|What (if any) should or should not be recycled from one customer to another?|
I worked there for 9 months for $6.00 per hours, under the table (paid in cash) without benefits. Why? Because I loved the food, I wanted to learn how they run the restaurant, and most importantly I wanted their recipes - my inner foodie compelled me. I had learned a lot in my short time there, made friends, and brushed up on my Chinese. I am thankful for my experience and don't regret working there, but there were a couple problems that left me with a big moral dilemma.
The first thing I learned was the recycling of bean sprouts, basil, pepper, and lime. The leftovers are returned to the vat of water with other bean sprouts, in room temperature. While that may seen like a perfectly innocent practice of not wasting food, I was instructed to recycle anyway even if the plate may have been sneezed on or have discarded food (such as shrimp shells or other food customers picked up). However, this was a rather common practice in pho restaurants everywhere. Gold Train Express chain in Vancouver definitely do this. Regardless, I kept my eyes on my goal and worked on.
The second thing I learned was why most Asian restaurants had bad service. It was not that the servers were lazy, incompetent, or inattentive. It was not that the servers were overworked (which they were). I was explicitly told not to be attentive (such as offering them water, refilling their water glass, or bring them their bills). This was a conscious decision by the management to keep the quality of service consistent. If customers did not expect good service, they were less likely to complain about bad service. Anyway, not my business and I wanted the recipes.
What made me quit was the HOW coconut smoothie was made. The restaurant served fresh coconut juice right out of the coconut. The coconut was cracked open and served directly with a straw. (This was possibly the cleanest and healthiest thing on the menu) I was instructed to put the empty coconut shell in the fridge. Being totally clueless, I originally thought the empty coconuts were stored to prevent it going sour and stinking up the restaurant. One day, a customer, who was visibly sick and congested, spit something nasty and yellow into his empty coconut shell. Instinctively, I threw it into the garbage after. The manager's father (who worked in the kitchen) picked it up from the trash, split it open, scrap out the spit with his unwashed hand over running cold water, scraped out the coconut meat with a spoon, wrapped it, and placed it in the smoothie fridge. When I inquired about it, the old man defended that this was the only source of coconut meat for the smoothie, and it was his favourite drink. He insisted that I made a smoothie for him out of that batch and drank the whole content in front of me. "See, nothing wrong!" I gave my one week notice the next day. I spent the week secretly documenting this coconut smoothie making processes so I could submit it to the health authority.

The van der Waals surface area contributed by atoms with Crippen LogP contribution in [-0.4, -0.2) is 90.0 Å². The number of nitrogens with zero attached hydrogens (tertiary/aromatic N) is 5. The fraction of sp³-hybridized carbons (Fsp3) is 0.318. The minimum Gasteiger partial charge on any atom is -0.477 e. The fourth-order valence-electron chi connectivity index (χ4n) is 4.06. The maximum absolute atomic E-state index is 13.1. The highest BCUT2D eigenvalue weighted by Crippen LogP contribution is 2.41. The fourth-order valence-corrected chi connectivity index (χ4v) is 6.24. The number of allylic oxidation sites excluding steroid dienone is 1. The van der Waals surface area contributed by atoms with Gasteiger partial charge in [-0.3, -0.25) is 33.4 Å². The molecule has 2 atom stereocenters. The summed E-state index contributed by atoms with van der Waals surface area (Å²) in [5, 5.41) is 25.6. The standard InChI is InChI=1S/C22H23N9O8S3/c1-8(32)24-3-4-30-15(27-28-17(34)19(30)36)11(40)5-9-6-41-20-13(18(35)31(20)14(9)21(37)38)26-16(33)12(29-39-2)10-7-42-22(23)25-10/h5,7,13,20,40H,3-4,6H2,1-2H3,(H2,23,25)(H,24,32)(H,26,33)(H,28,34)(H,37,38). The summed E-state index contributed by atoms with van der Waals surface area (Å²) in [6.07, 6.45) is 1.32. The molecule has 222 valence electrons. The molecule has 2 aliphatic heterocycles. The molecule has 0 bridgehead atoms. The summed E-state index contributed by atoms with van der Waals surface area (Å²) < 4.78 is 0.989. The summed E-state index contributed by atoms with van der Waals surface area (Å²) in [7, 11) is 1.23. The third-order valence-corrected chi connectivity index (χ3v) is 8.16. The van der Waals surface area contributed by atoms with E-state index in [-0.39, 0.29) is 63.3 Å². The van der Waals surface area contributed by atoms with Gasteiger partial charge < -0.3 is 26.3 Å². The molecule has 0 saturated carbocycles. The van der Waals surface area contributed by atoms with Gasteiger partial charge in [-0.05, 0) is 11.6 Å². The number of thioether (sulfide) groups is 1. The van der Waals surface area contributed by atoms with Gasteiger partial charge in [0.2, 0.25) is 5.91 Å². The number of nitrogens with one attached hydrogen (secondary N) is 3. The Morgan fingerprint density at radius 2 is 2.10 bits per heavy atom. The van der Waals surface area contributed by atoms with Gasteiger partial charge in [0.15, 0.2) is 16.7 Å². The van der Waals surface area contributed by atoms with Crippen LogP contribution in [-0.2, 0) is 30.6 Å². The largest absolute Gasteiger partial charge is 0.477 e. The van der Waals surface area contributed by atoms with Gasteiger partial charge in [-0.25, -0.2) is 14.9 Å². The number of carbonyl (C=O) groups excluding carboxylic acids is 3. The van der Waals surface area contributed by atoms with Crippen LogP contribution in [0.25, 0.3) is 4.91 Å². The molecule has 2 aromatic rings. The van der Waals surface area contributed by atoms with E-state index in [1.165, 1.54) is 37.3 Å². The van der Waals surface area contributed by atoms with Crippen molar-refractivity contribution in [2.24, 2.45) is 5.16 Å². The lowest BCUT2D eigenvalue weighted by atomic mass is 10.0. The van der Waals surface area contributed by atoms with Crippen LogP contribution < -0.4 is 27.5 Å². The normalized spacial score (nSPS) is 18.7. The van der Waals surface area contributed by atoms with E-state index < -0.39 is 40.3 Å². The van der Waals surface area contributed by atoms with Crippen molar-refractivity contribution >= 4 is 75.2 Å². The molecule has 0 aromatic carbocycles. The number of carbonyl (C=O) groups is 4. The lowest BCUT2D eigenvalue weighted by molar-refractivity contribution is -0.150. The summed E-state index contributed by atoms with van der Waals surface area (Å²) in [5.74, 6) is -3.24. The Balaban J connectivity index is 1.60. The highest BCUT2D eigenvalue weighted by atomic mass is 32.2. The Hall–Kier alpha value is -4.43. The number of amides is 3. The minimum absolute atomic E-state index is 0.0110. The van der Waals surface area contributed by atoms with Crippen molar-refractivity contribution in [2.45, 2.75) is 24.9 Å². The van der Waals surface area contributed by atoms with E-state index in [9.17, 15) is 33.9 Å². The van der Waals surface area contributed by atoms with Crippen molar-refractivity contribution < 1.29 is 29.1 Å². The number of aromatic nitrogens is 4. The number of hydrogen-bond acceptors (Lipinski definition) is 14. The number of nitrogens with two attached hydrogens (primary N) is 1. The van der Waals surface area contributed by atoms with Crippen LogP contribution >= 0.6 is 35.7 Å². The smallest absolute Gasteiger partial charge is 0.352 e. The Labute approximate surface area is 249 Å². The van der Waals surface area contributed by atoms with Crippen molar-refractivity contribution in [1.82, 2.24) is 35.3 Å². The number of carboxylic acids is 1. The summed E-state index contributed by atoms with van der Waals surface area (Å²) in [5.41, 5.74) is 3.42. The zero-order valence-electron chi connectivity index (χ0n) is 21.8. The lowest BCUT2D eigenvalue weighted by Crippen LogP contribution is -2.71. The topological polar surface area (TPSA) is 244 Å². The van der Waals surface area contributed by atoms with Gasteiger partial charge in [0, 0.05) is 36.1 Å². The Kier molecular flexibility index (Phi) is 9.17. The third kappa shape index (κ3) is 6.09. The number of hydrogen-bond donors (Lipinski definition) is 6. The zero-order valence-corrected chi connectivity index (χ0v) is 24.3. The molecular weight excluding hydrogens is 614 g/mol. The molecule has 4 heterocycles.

However, I did not end up reporting them. There was a 69 year old woman who worked in the kitchen 90 hours a week, paid mostly in cash, because they didn't want to pay her overtime. She shared her life story with me before I left. She came from an impoverished village where her children and grandchildren lived. She saved every penny she earned for them. The other two men who worked there were working there illegally. Even my manager was poor and struggle to provide his new born son. Their behaviour was the product of lack of education and cultural ignorance. The restaurant would be shut down and they would all be out of work and sent back to China if I report them. I could not decide if I should ruin the livelihood of these people and their loved ones to prevent a potential health crisis in London Ontario. I moved back to Vancouver and misplaced the photos.
Few days ago, after two years, I found the incriminating photos on a hard drive, stirring up the horrendous memories of the coconut smoothie. I felt consumers, at least, have the right to be informed. You can decide for yourself, if you still want to eat there. I did, even after I learned about the smoothie; I skipped on the drinks and never touched the bean sprouts, the fish sauce, fish dishes, sweet sour dishes, etc. It wasn't much different from McDonalds, otherwise.
I did learned the recipes btw. Ironically, now that I knew how to make the food, I would never make it for anyone I care about. What made their pho broth so delicious? Chicken powder + MSG + sugar + salt + broth. Everything that tasted good had copious amount of sugar, salt, and MSG. Pad Tai was made with ketchup and MSG. Also, nothing was fresh: they were frozen, refrigerated for weeks, or recycled.